The financial calamities of 2008-09 offered a good – if painful – laboratory to observe the result of the machinations of many who violated the principles of capitalism. Until this era, if someone had asked us about a “bail-out,” it is a good bet that most of us would have equated the term to either getting out of jail or removing water from a leaky old boat, to keep its occupants from an unrequited dunking. Now we know that a “bail-out” is really the term for keeping executives out of jail or removing the risk from a leaky corporation, to keep it from failing. How can it be called capitalism when greed for even more reward causes individuals and companies to take risks (gambles, really) that fail, only to be “bailed-out” so that the penalty of failure is nullified?
Capitalism works well when those who undertake it understand and accept that if they take a risk and fail, there is a price to pay. It may be good business, but it is not real capitalism to work the system so that if the risk fails, you win and if the risk is successful, you win even more. And that is the business that Romney was good at, and it made him wealthy beyond what even the most dedicated real capitalists could imagine.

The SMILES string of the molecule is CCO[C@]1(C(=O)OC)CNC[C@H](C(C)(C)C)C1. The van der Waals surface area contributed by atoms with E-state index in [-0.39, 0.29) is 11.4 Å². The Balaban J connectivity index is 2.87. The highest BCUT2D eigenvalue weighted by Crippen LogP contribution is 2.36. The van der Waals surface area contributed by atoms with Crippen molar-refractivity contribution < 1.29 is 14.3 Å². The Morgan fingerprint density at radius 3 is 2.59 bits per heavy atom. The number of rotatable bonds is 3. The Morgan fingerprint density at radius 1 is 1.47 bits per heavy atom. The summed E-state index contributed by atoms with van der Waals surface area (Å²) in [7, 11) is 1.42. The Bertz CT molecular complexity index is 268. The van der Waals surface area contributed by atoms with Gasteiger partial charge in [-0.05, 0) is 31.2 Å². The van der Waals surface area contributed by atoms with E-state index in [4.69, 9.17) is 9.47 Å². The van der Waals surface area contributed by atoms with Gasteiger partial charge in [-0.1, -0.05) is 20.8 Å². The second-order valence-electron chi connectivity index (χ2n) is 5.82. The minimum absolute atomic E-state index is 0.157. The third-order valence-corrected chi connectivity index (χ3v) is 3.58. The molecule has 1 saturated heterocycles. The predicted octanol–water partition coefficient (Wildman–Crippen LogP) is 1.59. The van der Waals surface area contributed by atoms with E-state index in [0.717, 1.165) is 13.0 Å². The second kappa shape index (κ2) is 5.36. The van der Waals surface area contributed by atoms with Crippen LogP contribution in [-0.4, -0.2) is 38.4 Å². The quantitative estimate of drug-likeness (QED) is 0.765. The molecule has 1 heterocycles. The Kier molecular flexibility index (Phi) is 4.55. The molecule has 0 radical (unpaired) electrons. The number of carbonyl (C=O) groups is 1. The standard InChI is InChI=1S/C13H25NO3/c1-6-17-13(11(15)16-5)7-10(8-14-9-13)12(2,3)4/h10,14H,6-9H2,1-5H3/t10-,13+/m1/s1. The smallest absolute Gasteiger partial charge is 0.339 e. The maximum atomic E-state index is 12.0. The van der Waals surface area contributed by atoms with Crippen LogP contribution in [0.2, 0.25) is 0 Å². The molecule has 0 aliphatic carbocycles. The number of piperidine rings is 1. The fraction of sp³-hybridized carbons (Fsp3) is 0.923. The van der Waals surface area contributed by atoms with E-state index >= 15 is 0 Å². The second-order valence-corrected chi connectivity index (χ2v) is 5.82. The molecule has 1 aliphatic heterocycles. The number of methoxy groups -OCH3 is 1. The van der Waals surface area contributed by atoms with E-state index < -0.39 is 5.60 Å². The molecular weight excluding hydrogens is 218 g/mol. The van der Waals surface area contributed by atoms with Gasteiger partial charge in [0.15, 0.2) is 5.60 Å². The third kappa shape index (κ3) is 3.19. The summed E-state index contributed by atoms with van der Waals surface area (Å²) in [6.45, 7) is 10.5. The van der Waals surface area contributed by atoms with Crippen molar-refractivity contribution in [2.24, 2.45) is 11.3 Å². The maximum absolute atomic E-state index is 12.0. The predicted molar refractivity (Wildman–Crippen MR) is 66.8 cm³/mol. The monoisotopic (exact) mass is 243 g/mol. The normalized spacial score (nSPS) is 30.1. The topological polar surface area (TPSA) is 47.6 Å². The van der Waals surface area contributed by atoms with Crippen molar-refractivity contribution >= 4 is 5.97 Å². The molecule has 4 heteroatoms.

The reality is that Romney became wealthy by being a successful “bottom feeder” in the free enterprise system. The business model for Romney’s business success was to pool other people’s money and then buy a struggling company at very low, bargain-basement prices. His group would then restructure the company by downsizing (firing people), outsourcing (firing more people), slashing costs and improving the balance sheet. So far, so good. But then, rather than trying to rebuild and grow the company, Romney and his cohorts would use the improved balance sheet to secure huge loans against the company.
Again, this is not necessarily bad, but rather than using the bulk of borrowed capital to invest in the growth and development of the company in order to create value and jobs, the Romney group sucked out most of the loan funds to recoup their investment, plus pocketing a sizable gain.
Then, the company was left to fend for itself. If the company ultimately failed – as many did – under the burden of debt laid on by Romney and his accomplices it was of no concern to them, because they had already washed their own risk from the equation by recouping their investment and a tidy profit out of the initial loan proceeds. And, if the company did happen to survive and do well, Romney and his group still profited even more on the upside.